In this case we cannot avoid consideration of the conflict between the laws of California and Wisconsin. Under California law public policy prevents Johnson Controls from avoiding the deterrent effect of the punitive damages by obtaining indemnity from its insurers.
On the other hand, like the insurance policy discussed in Brown v. Maxey, the excess insurers' policies do not expressly exclude coverage for punitive damages. Moreover, although the policies only cover accidental events which are “neither expected nor intended from the standpoint of the insured,” as in Brown v. Maxey, the verdict in the Jones action contains no finding Johnson Controls was guilty of intentional conduct, as opposed to a conscious disregard for Jones's safety, and there is no other evidence in the record the company intended to injure Jones. Thus, under Brown v. Maxey the excess insurance policies would provide indemnity for the punitive damages assessed in the Jones action and Johnson Controls's contractual right to such indemnity would prevail over any public policy supporting imposition of punitive damages.
In short then there is a true conflict of laws here because the substantive law of California leads to a different result than the substantive law of Wisconsin.
“California now follows a methodology characterized as the ‘governmental interest’ approach to choice of law problems. (Kasel v. Remington Arms Co. (1972) 24 Cal.App.3d 711, 730 [101 Cal.Rptr. 314].) Applying this method, the forum must search to find the proper law to apply based upon the interests of the litigants and the involved states. (Reich v. Purcell [ (1967) ], supra [67 Cal.2d 551], at p. 553 [63 Cal.Rptr. 31, 432 P.2d 727].) With the governmental interest approach, ‘relevant contacts' stressed by the Restatement Second of Conflict of Laws are not disregarded, but are examined in connection with the analysis of the interest of the involved state in the issues, the character of the contract and the relevant purposes of the contract law under consideration. (Kasel v. Remington Arms Co., supra, 24 Cal.App.3d at p. 731 [101 Cal.Rptr. 314].) The forum must consider all the foreign and domestic elements and interests involved in the case to determine the applicable rule. (Reich v. Purcell, supra, 67 Cal.2d at p. 555 [63 Cal.Rptr. 31, 432 P.2d 727].)” (Dixon Mobile Homes, Inc. v. Walters (1975) 48 Cal.App.3d 964, 972, 122 Cal.Rptr. 202, fn. omitted [overruled on other grounds by Bullis v. Security Pacific Nat. Bank (1978) 21 Cal.3d 801, 815, 148 Cal.Rptr. 22, 582 P.2d 109]; Robert McMullan & Son, Inc. v. United States Fid. & Guar. Co., supra, 103 Cal.App.3d at pp. 204–205, 162 Cal.Rptr. 720.) 4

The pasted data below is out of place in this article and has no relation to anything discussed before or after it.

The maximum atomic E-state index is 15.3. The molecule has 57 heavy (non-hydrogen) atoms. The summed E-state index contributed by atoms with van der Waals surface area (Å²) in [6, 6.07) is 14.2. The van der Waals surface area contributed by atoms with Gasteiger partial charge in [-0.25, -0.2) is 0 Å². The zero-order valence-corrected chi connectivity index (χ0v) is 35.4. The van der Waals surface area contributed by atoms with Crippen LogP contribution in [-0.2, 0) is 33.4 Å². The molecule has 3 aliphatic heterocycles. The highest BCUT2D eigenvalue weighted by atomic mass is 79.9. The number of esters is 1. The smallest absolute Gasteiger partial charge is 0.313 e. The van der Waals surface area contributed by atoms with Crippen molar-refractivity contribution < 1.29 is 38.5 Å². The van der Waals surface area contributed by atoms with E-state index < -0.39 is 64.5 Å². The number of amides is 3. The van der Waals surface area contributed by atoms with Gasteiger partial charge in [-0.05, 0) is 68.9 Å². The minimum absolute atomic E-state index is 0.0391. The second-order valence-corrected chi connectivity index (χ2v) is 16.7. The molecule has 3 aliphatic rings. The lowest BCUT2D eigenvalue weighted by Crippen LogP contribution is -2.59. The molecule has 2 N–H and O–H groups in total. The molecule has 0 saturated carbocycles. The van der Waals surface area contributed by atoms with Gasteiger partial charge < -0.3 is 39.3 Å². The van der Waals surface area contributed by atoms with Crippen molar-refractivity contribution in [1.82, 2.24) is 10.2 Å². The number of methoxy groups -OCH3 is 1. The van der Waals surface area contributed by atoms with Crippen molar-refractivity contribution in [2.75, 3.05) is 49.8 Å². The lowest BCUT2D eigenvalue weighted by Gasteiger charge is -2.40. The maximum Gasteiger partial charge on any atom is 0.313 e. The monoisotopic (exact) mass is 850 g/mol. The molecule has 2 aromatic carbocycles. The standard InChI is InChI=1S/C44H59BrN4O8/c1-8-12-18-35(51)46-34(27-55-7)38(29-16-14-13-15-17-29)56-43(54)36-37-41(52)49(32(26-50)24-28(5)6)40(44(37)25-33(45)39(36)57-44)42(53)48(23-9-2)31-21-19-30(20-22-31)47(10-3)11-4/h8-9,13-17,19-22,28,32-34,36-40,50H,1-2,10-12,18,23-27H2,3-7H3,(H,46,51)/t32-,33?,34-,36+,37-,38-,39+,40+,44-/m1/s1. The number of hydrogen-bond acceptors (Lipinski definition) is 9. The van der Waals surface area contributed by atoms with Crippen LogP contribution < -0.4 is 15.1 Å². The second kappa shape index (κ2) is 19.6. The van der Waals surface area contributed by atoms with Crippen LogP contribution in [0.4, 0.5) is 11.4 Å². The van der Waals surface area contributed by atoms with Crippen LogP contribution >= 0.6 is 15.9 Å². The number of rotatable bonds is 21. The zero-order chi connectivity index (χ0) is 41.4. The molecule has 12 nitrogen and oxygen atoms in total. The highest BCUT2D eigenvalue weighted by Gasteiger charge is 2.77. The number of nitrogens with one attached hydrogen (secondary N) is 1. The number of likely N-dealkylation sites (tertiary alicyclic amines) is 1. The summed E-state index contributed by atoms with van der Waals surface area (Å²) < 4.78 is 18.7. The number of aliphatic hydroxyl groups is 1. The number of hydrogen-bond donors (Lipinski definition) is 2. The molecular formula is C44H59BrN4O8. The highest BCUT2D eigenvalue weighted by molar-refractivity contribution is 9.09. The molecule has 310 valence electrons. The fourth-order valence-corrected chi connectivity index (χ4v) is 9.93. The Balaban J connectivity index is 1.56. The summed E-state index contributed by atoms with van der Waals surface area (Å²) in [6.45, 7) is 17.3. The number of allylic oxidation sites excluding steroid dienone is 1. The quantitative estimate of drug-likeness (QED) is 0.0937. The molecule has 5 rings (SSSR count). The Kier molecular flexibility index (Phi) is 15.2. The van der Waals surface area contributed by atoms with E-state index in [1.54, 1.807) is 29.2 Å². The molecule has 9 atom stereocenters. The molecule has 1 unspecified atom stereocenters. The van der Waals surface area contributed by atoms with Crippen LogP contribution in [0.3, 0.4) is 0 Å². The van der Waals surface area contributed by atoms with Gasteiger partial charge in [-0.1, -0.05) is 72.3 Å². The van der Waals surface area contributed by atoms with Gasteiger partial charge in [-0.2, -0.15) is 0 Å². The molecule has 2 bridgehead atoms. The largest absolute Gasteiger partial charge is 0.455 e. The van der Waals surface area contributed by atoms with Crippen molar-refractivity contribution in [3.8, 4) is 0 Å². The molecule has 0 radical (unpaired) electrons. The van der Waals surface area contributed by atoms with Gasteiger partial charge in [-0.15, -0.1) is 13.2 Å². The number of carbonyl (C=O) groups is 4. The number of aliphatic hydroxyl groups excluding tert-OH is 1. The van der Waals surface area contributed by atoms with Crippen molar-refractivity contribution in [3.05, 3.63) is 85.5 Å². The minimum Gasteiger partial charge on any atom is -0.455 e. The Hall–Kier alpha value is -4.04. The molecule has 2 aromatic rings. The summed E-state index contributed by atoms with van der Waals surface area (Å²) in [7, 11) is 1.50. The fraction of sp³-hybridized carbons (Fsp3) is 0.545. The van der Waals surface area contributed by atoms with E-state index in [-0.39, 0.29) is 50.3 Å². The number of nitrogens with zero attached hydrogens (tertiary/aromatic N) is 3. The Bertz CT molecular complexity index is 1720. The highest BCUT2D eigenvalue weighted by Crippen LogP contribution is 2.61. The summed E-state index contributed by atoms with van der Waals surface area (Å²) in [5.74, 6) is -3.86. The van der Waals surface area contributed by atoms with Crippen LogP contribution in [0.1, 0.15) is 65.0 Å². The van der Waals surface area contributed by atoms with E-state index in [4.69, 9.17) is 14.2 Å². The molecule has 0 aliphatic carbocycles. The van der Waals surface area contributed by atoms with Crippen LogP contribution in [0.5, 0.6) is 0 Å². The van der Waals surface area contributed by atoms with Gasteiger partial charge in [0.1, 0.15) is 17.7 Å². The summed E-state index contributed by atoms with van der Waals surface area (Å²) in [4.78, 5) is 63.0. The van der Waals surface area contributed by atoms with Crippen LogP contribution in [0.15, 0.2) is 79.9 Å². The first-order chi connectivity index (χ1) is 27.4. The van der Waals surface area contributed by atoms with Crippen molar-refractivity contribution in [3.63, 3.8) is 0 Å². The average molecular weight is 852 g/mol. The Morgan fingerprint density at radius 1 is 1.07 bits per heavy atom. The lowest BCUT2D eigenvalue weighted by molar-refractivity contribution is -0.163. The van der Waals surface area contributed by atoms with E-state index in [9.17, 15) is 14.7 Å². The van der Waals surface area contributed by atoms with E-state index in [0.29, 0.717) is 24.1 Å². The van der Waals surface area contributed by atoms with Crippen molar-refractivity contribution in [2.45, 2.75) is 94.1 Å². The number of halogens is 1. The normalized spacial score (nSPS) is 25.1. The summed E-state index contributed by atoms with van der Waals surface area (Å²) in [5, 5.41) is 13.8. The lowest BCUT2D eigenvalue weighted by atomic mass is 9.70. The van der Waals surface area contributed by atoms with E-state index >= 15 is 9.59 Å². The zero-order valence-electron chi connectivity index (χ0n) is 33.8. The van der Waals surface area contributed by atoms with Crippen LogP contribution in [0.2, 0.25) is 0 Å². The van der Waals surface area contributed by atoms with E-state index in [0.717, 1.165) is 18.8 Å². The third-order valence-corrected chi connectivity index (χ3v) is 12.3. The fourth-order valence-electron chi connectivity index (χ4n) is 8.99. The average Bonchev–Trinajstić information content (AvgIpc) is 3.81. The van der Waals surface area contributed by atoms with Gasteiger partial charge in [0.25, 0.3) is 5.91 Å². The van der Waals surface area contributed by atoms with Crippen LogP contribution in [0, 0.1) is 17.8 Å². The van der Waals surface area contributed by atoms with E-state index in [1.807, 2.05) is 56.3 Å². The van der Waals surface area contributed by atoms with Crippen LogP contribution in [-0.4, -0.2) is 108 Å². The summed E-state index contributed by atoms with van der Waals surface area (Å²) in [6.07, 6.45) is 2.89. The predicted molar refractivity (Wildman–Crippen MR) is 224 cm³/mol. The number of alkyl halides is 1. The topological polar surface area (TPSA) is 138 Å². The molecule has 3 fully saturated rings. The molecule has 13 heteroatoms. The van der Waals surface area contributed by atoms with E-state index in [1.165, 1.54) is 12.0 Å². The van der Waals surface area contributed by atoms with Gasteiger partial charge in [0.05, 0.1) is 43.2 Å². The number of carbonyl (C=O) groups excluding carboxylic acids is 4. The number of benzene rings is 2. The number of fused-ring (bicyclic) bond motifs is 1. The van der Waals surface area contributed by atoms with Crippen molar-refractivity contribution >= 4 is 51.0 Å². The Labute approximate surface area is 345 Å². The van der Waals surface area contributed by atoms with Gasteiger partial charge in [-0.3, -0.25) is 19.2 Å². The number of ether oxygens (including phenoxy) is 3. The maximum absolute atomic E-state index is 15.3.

In considering the interests of the parties and the states involved, initially we note there is no express choice of law provision in the policies issued by the excess insurers. The absence of a choice by the parties is significant because where the parties have made a choice of law, their choice is usually enforced. (Rest.2d of Conflicts of Law, § 187; 1 Witkin, Summary of Cal.Law 9th ed. 1987), pp. 82–86; Contracts § 44 (Witkin); see California Casualty Indemnity Exchange v. Deardorff (1984) 157 Cal.App.3d 548, 552, 203 Cal.Rptr. 725; but see Mencor Enterprises, Inc. v. Hets Equities Corp. (1987) 190 Cal.App.3d 432, 439–440, 235 Cal.Rptr. 464.)